Jude and Janet Barrett were British citizens who emigrated to Melbourne in 1974 in search of a better life and, more importantly, better weather. On 30 December 1990, they gave birth to a beautiful baby boy, who they called Solomon.
Sol was raised in the UK by his mother, Janet, who had taken him there when he was five years old in mid-1996. Sol’s parents had divorced, but his father, Jude, had decided to stay in Melbourne. Jude had been battling mental illness at the time of the divorce and had a safe and stable job, which he didn’t want to lose.
To Jude, it made sense his boy moved to a better environment where he could grow up with extended family around him. This was in preference to him staying in Australia to witness his parents battle it out in courts and cause the inevitable turmoil a divorce can bring.
Jude signed the papers for Janet to take Sol to the UK and ensured he maintained a strong connection with his boy. Jude would save his money to take trips to see Sol, sending him letters and birthday cards, and often calling him by telephone. Sol was never far from Jude’s thoughts, and conversely, Jude was never far from Sol’s.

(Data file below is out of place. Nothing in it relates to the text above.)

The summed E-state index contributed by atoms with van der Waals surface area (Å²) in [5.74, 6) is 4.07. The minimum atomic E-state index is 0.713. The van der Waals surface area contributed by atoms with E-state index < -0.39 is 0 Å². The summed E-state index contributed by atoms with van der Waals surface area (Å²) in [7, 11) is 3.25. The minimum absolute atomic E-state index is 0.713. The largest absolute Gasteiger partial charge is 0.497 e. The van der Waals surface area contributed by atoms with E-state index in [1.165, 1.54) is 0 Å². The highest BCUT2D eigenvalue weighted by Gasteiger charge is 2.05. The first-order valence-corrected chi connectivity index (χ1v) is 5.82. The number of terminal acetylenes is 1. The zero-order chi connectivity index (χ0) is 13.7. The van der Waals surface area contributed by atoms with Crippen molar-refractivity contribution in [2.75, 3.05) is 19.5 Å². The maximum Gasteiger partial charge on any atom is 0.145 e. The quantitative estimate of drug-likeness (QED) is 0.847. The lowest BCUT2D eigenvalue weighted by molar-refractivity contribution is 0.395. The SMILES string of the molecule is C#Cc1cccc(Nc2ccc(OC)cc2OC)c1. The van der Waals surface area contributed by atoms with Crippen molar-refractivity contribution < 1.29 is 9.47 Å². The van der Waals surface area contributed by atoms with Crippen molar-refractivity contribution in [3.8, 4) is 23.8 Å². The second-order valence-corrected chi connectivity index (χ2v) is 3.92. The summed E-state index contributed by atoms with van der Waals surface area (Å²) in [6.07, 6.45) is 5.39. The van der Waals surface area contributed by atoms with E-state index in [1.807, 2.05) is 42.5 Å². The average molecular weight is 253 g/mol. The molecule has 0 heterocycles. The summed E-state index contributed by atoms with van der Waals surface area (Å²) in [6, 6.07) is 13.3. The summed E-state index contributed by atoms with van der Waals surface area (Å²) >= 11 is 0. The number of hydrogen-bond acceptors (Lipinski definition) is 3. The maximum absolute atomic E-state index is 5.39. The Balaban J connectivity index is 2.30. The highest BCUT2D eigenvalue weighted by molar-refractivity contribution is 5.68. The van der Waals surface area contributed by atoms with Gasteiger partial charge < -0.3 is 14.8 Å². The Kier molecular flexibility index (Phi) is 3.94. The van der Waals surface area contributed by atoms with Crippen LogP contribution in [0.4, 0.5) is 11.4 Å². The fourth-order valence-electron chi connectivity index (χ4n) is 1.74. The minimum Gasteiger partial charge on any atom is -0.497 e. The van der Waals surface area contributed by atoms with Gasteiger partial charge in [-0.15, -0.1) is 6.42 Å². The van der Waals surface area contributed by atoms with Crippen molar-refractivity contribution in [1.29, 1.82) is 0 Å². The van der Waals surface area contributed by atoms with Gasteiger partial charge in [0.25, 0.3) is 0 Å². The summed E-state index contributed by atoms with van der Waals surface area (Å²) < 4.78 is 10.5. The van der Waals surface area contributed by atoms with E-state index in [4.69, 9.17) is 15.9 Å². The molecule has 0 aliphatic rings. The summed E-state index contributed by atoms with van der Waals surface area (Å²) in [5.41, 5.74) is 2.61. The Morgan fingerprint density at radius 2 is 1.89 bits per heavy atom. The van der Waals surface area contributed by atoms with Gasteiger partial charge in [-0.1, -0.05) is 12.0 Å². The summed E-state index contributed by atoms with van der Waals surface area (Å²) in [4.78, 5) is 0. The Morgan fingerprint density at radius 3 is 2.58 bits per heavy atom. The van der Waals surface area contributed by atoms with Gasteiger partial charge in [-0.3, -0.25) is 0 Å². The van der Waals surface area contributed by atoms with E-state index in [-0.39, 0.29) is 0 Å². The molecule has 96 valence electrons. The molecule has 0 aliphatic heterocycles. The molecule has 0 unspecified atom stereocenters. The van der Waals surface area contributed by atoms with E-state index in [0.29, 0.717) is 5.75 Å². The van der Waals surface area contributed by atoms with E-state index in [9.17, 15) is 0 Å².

Janet had extended family across the UK, so it made sense to her, once she divorced Jude, to return to her family. Both Janet and Jude hailed from a quaint little town in the north of England called Congleton, near the border of Cheshire and Staffordshire.
Sol had a decent upbringing. Christmas was terrific, as his family would travel from all over the UK to be together. During these happy times, he would play with his cousins, and they’d all be showing off their brand-new shiny toys.
Although Janet was not wealthy, she endeavoured to make sure Sol had what he needed before he got things he wanted. She would often comment on how good a son he was because he would never ask for anything. Of course, Sol wanted the nice things the other kids had, but he knew his mum couldn't afford them, so he didn’t ask.